Your Angora and Vent Disease aka Rabbit Syphillis
Always consult a Veterinarian for medical questions about your bunny!
We have experienced vent disease (aka Rabbit Syphilis) one time with a rabbit that was ours from a young junior then she moved to another rabbitry for four months. She came home to us with something wrong with her but we couldn’t pinpoint exactly what it was for a while.
Thankfully, she was never bred or around any other rabbits (caged alone). She kept having a build up of crusty scabs on her nose. Nothing ever appeared on her actual vent. We took her to our veterinarian with the thought of it being syphilis and he gave us injections of penicillin IM (intramuscular) to administer to her daily for five days. This did not seem to work completely. She appeared to be getting better, but then it came back. We then did some research and found another way to treat it.
We then did the subcutaneous injections of Dura Pen (1/10 cc per pound) every seven days for five weeks. I have since read that some cases are more stubborn and should be treated once a week for six or seven weeks. This treatment cured our rabbit and she was no longer contagious.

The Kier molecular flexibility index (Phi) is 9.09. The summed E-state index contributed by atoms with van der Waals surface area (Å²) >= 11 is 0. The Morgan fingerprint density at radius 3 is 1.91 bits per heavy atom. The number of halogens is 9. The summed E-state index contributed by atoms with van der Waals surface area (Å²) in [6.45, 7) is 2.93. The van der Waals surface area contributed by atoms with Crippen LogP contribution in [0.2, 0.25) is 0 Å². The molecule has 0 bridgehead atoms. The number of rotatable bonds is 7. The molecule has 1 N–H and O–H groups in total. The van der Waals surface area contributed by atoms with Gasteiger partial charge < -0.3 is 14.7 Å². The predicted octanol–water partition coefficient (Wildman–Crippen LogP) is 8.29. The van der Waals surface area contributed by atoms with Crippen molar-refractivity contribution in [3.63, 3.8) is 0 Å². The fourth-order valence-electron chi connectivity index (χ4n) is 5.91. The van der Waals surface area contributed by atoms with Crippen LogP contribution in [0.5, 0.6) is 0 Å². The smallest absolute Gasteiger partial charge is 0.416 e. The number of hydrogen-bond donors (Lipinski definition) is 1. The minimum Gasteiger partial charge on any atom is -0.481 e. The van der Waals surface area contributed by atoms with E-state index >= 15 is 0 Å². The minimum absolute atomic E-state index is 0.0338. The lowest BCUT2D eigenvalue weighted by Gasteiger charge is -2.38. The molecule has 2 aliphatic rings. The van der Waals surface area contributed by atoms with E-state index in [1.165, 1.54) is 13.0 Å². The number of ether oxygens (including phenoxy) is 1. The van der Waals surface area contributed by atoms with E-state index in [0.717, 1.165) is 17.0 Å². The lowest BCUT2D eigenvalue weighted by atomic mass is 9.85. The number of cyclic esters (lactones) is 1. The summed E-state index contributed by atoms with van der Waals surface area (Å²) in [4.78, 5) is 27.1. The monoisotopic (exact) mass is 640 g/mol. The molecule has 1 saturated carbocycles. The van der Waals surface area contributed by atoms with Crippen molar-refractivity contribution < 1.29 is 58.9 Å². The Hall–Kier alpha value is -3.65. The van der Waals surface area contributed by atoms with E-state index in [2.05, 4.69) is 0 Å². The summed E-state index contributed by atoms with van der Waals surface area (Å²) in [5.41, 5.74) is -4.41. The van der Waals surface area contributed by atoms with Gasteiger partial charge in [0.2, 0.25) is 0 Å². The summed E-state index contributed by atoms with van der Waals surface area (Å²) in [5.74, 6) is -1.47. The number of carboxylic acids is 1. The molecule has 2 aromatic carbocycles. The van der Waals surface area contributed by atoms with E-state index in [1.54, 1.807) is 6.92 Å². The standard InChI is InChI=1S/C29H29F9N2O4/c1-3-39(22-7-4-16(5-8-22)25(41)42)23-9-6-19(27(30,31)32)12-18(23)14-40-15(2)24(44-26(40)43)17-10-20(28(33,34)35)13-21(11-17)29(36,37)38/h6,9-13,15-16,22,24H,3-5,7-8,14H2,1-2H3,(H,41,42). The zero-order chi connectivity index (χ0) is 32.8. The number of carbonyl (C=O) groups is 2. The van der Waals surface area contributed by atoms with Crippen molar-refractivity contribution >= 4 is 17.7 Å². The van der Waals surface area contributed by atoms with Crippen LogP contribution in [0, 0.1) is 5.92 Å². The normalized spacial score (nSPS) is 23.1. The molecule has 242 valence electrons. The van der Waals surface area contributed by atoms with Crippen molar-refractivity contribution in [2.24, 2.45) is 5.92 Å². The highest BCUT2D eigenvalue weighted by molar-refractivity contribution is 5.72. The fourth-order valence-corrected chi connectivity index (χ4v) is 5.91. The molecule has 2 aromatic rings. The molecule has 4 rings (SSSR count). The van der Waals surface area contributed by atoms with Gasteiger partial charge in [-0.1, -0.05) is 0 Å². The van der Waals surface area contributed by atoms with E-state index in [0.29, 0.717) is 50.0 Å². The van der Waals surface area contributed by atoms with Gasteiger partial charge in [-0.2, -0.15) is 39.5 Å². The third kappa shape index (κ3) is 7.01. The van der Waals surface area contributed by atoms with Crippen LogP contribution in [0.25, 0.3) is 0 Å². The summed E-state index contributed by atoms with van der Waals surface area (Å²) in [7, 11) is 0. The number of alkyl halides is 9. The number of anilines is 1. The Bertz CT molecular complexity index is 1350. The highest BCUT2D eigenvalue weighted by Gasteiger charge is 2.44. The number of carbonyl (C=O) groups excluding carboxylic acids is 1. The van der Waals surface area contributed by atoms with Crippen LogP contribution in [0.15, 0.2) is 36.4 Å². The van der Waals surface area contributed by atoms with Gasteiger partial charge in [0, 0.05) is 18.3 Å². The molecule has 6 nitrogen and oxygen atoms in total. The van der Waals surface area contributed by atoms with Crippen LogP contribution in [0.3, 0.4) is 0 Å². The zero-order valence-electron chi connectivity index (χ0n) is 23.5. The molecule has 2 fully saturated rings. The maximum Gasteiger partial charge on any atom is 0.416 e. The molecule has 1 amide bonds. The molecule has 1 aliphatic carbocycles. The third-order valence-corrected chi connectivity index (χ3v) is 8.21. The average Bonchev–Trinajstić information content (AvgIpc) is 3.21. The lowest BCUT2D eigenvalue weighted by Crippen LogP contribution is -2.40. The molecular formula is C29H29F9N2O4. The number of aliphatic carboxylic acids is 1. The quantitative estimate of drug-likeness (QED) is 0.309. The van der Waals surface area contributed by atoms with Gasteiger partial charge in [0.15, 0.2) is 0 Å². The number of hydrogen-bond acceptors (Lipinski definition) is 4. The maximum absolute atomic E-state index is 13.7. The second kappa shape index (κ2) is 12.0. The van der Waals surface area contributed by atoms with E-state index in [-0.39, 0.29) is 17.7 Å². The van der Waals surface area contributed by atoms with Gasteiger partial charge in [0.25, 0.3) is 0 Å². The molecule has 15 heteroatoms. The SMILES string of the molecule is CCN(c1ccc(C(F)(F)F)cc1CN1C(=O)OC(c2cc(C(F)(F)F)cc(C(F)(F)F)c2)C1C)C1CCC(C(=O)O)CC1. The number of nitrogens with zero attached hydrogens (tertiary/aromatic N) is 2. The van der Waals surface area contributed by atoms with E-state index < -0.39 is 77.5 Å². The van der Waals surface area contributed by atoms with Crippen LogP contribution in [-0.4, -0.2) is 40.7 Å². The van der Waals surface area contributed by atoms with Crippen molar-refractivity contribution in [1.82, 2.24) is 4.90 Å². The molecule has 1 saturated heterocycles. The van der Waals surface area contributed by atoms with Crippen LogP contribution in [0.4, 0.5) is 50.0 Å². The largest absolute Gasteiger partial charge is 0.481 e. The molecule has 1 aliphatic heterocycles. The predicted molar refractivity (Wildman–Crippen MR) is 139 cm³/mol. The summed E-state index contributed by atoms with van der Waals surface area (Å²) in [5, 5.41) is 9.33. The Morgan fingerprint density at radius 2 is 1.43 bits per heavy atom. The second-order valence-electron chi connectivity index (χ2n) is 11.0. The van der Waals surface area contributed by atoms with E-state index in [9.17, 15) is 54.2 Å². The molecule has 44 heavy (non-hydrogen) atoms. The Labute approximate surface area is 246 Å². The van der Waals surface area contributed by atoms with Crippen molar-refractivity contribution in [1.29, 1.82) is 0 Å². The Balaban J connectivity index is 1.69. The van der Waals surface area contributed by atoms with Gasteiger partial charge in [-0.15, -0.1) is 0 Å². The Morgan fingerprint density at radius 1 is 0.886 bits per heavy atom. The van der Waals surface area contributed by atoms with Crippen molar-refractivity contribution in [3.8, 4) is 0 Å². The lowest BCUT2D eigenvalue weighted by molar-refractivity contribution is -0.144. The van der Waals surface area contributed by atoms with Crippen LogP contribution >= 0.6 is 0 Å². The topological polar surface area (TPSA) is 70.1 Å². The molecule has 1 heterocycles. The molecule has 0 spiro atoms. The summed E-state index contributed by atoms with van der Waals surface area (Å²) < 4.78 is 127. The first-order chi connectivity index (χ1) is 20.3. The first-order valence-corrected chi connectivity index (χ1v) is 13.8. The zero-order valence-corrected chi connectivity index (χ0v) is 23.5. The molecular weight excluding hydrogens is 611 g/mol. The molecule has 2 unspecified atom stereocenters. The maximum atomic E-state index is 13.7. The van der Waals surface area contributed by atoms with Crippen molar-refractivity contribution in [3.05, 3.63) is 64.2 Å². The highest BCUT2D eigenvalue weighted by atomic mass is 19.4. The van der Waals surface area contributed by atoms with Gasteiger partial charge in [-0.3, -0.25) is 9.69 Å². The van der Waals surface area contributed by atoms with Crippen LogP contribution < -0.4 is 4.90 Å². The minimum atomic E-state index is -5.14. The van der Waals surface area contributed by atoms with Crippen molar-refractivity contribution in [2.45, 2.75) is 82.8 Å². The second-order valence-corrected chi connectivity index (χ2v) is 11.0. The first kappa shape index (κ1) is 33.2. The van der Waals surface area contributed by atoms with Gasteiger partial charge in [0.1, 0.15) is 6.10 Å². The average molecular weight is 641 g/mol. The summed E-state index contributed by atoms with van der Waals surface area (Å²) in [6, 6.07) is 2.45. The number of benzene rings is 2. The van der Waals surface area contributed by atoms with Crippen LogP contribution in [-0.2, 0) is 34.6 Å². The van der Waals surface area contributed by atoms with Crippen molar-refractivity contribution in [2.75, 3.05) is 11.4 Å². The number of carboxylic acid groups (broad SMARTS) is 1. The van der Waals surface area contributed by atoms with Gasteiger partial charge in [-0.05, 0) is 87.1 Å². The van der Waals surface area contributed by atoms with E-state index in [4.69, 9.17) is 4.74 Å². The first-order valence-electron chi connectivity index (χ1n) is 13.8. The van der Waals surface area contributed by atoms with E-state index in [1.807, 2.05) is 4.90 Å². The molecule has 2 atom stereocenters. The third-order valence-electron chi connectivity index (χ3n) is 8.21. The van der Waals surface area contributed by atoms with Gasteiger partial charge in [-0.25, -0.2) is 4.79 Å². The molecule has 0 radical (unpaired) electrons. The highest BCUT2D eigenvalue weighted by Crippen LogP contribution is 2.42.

It seems that the first round of treatment was on the right path of healing the bunny. It just wasn’t quite enough. The second treatment was NOT per our vet but from researching treatments online.
Please note that any medical information written here is just a documentation of how we treat problems in our rabbitry and not veterinarian advice. We are not medical professionals.
Unfortunately, I can no longer find the photos we took of our rabbit’s nose showing the scabs.
We share our experience but always recommend you consult with a veterinarian for all medical advice and care for your English Angora Rabbits and bunnies. We only document how we treat our problems in our rabbitry and are NOT veterinarians.